The Spicy Love Doctor was running late. A well-heeled crowd one recent Sunday afternoon had packed into the second-floor lounge of Beijing’s Trends Building — home to the publishing offices of several glossy magazines, including the Chinese editions of Cosmopolitan, Esquire, and Harper’s Bazaar — to hear Wu Di, a contributor to China’s Cosmopolitan and author of an alluring new book, I Know Why You’re Left. The poised, professional crowd, outfitted in black blazers, leather boots, and trendy thick-framed glasses, was composed mostly of women in their mid-20s to mid-30s — prime Cosmo readers and all there waiting patiently to hear Wu, who typically charges $160 an hour for “private romance counseling,” explain their surprising plight: being single women in a country with a startling excess of men. Read the rest of this entry »

Filed under: Culture, Domestic Growth, Economics, Foreign Policy Blogs, Foreign Policy Magazine, People, Population, Sheng Nu, Social, The Chinese Identity

Is Mike Wallace the reason Chinese leaders don’t give interviews? [Foreign Policy]

Is Lifetime Achievement Emmy awardee Mike Wallace the reason why Chinese leaders do not give interviews? Indeed 4th-generation leader Hu, since taking over as President in 2003 again and again provides only written interview answers to the foreign press and has never granted a free ranging interview. Is this the cause?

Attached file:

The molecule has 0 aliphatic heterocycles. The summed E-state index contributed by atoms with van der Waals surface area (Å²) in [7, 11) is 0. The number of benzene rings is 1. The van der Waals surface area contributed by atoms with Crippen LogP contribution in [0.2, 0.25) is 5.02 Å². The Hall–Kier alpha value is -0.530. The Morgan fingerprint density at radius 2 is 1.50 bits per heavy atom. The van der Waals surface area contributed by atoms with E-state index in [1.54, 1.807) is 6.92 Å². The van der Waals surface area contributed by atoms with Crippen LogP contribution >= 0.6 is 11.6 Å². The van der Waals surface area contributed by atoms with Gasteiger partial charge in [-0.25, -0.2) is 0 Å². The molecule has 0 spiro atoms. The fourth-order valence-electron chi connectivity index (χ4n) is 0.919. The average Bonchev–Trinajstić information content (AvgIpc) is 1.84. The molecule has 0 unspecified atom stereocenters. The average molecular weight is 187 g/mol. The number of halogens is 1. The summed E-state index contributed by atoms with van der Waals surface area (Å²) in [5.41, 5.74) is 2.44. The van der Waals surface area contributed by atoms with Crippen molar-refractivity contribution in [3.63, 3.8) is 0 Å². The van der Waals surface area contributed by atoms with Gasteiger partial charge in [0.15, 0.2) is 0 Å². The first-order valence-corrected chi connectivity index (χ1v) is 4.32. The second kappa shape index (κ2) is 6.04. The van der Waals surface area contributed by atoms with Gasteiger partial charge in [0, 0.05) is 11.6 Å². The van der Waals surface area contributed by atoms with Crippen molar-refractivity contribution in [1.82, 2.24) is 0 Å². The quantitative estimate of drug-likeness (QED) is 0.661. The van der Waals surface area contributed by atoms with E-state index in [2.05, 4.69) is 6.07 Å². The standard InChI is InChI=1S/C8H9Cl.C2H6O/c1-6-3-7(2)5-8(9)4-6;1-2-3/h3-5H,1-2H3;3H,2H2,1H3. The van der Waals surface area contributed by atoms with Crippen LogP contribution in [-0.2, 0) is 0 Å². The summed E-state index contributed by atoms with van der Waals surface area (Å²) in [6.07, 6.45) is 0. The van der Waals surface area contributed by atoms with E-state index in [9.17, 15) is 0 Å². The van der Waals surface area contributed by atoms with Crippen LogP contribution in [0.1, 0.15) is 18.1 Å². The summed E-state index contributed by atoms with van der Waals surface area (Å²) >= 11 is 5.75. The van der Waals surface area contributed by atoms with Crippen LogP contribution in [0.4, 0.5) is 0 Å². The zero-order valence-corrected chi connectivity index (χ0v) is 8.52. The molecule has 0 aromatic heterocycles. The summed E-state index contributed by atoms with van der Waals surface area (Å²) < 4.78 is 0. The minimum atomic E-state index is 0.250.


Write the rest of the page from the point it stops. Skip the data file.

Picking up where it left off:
Check out the Youtube video below for the interview in question.

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Is Mike Wallace the reason Chinese leaders don’t give interviews?
by Isaac Stone Fish
Source – Foreign Policy Blogs, published April 9, 2012

Hu Jintao, China’s president for the last decade, is the first leader of China since the Empress Dowager Cixi (who died in 1908) to refuse to speak with foreign press. Chiang Kai-Shek gave interviews, Mao Zedong pontificated to Edgar Snow; Deng Xiaoping joked with foreign reporters while expounding on his pragmatic philosophy.  Even Hua Guofeng, Mao’s short-lived successor, chatted with a British journalist. China’s current premier Wen Jiabao has sat down with CNN’s Fareed Zakaria twice for a relatively gentle round of questioning but the top leader, and the other members of China’s ruling council the Politburo Standing Committee, have stayed silent.

More than any other reporter, Mike Wallace, the charmingly aggressive 60 Minutes correspondent who passed away this Saturday at the age of 93, may be the reason for Hu’s reticence. A sit-down with Wallace was rarely a pleasant experience for world leaders — particularly autocrats: he lectured Yassir Arafat on violence, challenged Vladmir Putin on democracy, and suggested to Ayatollah Khomeini that he might be a lunatic and a ‘disgrace to Islam.’ But his 2000 interview with former Chinese President Jiang Zemin may have played a role in convincing Jiang’s successor of the value of keeping his mouth shut.